David Kennedy was the co-host for Hot Seat, seated to George's right from 1983 to 1989. Kennedy's persona was extremely mild-mannered, the polar opposite of George's, effectively acting as a straight man. In fact, Kennedy would often sit calmly and nearly mute throughout an entire show while histrionics took place all around him. Succeeding Kennedy was Bill Bancroft, a portly mustached man who wore glasses, and a security guard at Patrol One in Orange County.[7] Bancroft was proud of the fact he held a bachelor's degree in history, and he told guest Dawna Kaufman not to 'tempt him' into having sex with him. Like Kennedy, however, Bancroft's role was mostly to introduce the guest; i.e. victim. Bancroft served as co-host from 1989 to 1990. Near the end of the Hot Seat run, Wally also had a co-host who would read from the Bible and would argue fundamentalist Christianity with guests. Kennedy made one return appearance in 1992, and Bancroft returned during the weekday "Highlights episodes" in 2001.

George called his delivery "combat TV," a phrase he used in his autobiography published in 1999. Johnny Carson, referring to the show's choreographed hysteria, once called George the William F. Buckley of the cockfighting set. But George drew most of his ideas and interviewing style from a 1960s radio and TV host named Joe Pyne.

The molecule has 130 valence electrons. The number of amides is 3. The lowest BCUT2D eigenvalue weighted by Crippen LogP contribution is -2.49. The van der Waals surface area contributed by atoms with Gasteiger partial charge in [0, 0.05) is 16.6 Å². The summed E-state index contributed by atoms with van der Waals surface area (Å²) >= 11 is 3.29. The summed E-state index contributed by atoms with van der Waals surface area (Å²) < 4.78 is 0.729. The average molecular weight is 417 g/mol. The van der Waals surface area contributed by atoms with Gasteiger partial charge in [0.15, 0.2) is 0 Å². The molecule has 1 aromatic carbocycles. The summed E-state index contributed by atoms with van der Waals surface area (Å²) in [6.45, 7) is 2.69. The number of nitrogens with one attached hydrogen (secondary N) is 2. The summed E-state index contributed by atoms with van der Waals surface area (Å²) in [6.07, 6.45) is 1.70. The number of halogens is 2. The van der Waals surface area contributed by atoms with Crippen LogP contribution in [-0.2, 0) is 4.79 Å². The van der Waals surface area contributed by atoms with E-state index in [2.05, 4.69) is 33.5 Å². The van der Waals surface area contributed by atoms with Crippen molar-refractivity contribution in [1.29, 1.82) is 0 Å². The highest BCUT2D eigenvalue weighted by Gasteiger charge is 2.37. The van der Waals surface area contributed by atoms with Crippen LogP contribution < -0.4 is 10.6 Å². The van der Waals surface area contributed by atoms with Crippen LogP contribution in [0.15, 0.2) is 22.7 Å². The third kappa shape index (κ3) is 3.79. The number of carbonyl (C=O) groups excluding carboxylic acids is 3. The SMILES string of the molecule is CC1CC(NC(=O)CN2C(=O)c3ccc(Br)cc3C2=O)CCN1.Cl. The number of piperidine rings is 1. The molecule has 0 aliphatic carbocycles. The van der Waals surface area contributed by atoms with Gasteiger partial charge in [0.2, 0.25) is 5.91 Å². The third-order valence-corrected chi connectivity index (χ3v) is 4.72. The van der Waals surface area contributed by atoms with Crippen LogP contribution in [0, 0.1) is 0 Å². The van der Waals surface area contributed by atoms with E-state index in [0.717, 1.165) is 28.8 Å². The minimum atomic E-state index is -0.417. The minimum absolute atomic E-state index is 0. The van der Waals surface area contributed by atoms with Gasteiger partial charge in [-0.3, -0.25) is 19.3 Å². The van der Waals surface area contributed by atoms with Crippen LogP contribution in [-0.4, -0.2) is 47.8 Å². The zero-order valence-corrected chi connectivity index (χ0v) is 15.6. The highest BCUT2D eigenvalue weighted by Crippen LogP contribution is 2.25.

From 1984 to 1992, the theme song was a piece of stock music composed by John Coleman called World in Action.[8]

Several soon-to-be stars made some of their first television appearances on this show,[citation needed] including Disc Jockey Jim "The Poorman" Trenton, Heavy Metal band El Duche and the Mentors, Wrestler Charli Haynes, Wrestler Dee "Queen Kong" Booher, Wrestler Renee Vicary, punk band Rebel Rebel, Playboy model Becky LeBeau, rock band The Offspring, and future USA Up All Night hostesses Rhonda Shear.

In 1992, George stopped doing live shows, and KDOC showed reruns of past shows that were hosted by him called Hot Seat Highlights. However, as they years went along, he became more and more increasingly frail-looking, calmer and face-lifted. After George died in 2003, KDOC stopped showing reruns altogether except for a retrospective/tribute on the Friday of the anniversary week of Wally George's passing. It has not been seen since, although YouTube has an extensive archive of Hot Seat clips. Several of the former guests have formed a Facebook group called Wally George Alumni.

Many of the original tapes of the full episodes of this show don't exist anymore, as they were taped over by KDOC-TV, due to them not having the budget to archive them all. [9][10]

On October 5, 2013, on the tenth anniversary of George's passing, KDOC aired a 30th anniversary special honoring the show (titled Wally George: Remembering the Hot Seat), hosted by former station personality and show guest/antagonist Richard Blade.[11]

See also[edit]

References[edit]

External links[edit]